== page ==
In re Gilmore

January 2013
New York Law School Law Review;2012/2013, Vol. 57 Issue 3, p637
Academic Journal
The article focuses on the New York State Appellate Division's non adversarial case called as Gilmore, which includes an after-born child issue, a child born after the execution of a will. It discusses the viability of New York's Estates, Powers and Trusts Law (EPTL) in case of a child born before the execution of will, who became known before testator's death. It depicts that the law does not handle cases in which the testator is unaware of his children at the time of will execution.


Related Articles

  • INVENTORY FOR TRUST UNDER WILL.  // State Court Forms (North Carolina);Jul2012, p1 

    A form for inventory of trust under the will that is used in the state court system of North Carolina is presented. The required information includes personal property under the trust, real property, and name of trustee.

  • Rites of succession. Varma, Tanvi // Money Today;5/28/2009, p9 

    The article offers a guide to having a comprehensive estate plan. The basics of estate planning involve preserving the assets and ensuring timely transfer. An efficient estate plan is said to include a list of the assets, a consultation with the family members, and an attorney to manage and...

  • Bequests to an Existing Trust--Problems and Suggested Remedies. McClanahan, W.S. // California Law Review;May59, Vol. 47 Issue 2, p267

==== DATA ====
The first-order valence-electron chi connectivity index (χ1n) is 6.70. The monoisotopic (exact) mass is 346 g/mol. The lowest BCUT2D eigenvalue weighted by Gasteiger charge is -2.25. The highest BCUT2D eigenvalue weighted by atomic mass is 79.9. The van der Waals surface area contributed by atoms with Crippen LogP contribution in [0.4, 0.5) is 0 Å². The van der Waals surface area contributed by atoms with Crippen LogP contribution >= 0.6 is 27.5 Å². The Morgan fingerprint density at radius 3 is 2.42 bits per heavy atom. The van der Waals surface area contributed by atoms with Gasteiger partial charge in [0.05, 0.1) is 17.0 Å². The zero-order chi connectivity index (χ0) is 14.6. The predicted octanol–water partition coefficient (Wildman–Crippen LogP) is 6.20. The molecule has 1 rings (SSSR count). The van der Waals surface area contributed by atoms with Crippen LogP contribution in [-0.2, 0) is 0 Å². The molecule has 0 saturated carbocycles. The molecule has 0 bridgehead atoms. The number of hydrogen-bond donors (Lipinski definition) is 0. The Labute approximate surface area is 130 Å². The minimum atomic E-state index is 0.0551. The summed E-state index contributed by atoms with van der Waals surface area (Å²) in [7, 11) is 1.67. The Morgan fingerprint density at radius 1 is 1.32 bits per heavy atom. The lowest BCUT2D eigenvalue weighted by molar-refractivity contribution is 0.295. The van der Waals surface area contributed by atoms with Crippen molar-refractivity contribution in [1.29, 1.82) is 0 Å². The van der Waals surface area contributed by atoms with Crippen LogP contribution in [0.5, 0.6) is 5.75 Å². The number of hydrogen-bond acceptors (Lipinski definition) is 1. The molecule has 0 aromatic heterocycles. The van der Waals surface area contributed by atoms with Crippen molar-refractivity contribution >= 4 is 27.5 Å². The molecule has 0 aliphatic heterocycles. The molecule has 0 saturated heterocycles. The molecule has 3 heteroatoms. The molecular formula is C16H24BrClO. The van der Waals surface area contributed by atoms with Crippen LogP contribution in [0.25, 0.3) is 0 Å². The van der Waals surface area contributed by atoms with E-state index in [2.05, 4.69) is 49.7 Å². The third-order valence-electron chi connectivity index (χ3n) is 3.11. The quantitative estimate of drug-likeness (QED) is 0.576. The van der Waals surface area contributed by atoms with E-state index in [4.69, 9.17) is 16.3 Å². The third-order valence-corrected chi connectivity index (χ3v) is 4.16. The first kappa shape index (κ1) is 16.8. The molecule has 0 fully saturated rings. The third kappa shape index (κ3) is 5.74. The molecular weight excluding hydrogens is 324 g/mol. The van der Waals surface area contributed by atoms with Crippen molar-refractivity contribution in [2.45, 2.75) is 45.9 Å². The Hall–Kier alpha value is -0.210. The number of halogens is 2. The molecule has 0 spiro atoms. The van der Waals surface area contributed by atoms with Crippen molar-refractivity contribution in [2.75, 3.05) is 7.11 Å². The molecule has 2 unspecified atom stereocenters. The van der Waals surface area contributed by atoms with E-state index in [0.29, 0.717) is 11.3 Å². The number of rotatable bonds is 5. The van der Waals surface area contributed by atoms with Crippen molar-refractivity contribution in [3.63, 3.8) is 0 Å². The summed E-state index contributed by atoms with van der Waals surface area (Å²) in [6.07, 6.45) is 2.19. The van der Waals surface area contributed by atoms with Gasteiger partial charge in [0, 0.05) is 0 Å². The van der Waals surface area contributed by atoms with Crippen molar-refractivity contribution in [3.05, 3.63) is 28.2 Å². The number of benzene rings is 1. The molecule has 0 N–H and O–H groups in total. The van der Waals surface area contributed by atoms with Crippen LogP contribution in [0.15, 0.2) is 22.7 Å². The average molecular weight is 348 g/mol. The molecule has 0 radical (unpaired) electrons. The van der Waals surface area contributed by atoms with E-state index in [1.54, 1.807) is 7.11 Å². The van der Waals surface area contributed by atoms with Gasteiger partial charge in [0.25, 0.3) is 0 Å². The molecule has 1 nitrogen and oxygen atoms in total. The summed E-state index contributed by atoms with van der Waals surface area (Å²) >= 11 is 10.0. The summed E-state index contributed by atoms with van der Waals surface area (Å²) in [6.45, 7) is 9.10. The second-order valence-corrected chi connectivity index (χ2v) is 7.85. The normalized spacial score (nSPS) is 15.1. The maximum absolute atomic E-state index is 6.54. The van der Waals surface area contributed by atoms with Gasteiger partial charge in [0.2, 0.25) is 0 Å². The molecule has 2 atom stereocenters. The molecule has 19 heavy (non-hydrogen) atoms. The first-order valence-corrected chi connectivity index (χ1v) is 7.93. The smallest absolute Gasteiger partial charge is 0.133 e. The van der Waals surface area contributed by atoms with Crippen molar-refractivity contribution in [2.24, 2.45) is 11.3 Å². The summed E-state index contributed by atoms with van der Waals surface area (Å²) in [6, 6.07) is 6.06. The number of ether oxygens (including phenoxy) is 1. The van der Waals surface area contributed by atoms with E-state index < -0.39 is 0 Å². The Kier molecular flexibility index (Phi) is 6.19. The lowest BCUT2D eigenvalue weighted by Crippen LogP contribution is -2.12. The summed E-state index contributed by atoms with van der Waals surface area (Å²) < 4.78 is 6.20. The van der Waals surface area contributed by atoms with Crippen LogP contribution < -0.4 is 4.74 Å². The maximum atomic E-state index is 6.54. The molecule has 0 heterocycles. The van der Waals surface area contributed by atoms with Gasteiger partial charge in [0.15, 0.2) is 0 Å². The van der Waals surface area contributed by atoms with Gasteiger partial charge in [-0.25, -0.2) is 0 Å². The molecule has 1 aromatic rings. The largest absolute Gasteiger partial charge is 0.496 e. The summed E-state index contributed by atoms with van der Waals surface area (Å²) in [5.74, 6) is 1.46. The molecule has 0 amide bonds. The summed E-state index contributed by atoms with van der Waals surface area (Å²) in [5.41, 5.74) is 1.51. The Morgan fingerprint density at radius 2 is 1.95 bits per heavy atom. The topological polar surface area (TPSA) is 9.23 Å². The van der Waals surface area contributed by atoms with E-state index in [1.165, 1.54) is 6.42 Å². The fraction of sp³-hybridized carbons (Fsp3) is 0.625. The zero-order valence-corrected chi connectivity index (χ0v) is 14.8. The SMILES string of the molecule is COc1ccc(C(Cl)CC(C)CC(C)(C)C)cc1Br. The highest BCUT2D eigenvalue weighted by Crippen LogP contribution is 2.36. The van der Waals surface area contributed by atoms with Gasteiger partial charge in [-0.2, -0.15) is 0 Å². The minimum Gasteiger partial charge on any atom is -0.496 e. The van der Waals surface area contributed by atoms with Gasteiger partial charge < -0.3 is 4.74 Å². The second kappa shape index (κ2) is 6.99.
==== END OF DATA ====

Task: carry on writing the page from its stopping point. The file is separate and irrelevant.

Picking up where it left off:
Discusses the use of pour-over will to make a gift by will to an existing trust in estate planning. Reasons for pouring over; Details of the case, Atwood versus Rhode Island Hospital Trust Company; Doctrine of incorporation by reference.

  • Do Your Paperwork. Asnes, Marion // Money;May2003, Vol. 32 Issue 5, p90 

    This article discusses paperwork that people should complete in order to protect their family. You should write a will. Name an executor and make sure he or she knows where to find a signed, notarized original copy of your will--it should not be in your safe-deposit box, which may be sealed at...

  • TRUST ME. Wilhelm, Suzanne; McKnight, Reed; Cook, Roy A. // Annual Advances in Business Cases;2008, p274 

    When we enter life, we're totally dependent on someone to care for us, and, at the end of life, we become totally dependent again. For Leone, that time had come. As Leone's only surviving relative, Joan wanted to help. Concerned about the quality of her care and finances, Joan began probing....

  • ACCOUNT.  // State Court Forms (North Carolina);Jul2012, p1 

    A form showing an annual or final account in North Carolina is presented. The required information includes the name, deceased, and personal property.

  • Where There's a Will... Carabash, Michael; Fava, Laura // Ontario Dentist;Dec2014, Vol. 91 Issue 10, p40 

    This article focuses on estate trustee, the person named in the will who is tasked with administering the estate of the deceased. Topics covered include the steps estate trustees must take to properly administer the estate of a deceased including, first, they should locate the deceased's last...

  • The best estate-planning tool you've never heard of. Burg, Brad // Medical Economics;03/05/2001, Vol. 78 Issue 5, p52 

    Focuses on the importance of trust protectors in the management of estate plans. Role of the trust protector; Risks in choosing a family member as a protector; Legal problems associated with the procedures for changing trustees.

  • Unconscionability in the Law of Trusts. FOSTER, THOMAS C. // Trusts & Estates;Feb2010, Vol. 149 Issue 2, p48 

    The article reviews the article "Unconscionability in the Law of Trusts," by David Horton, which appeared in the April 2009 issue of the journal "The Notre Dame Law Review."


Read the Article


Sorry, but this item is not currently available from your library.

Try another library?
Sign out of this library

Other Topics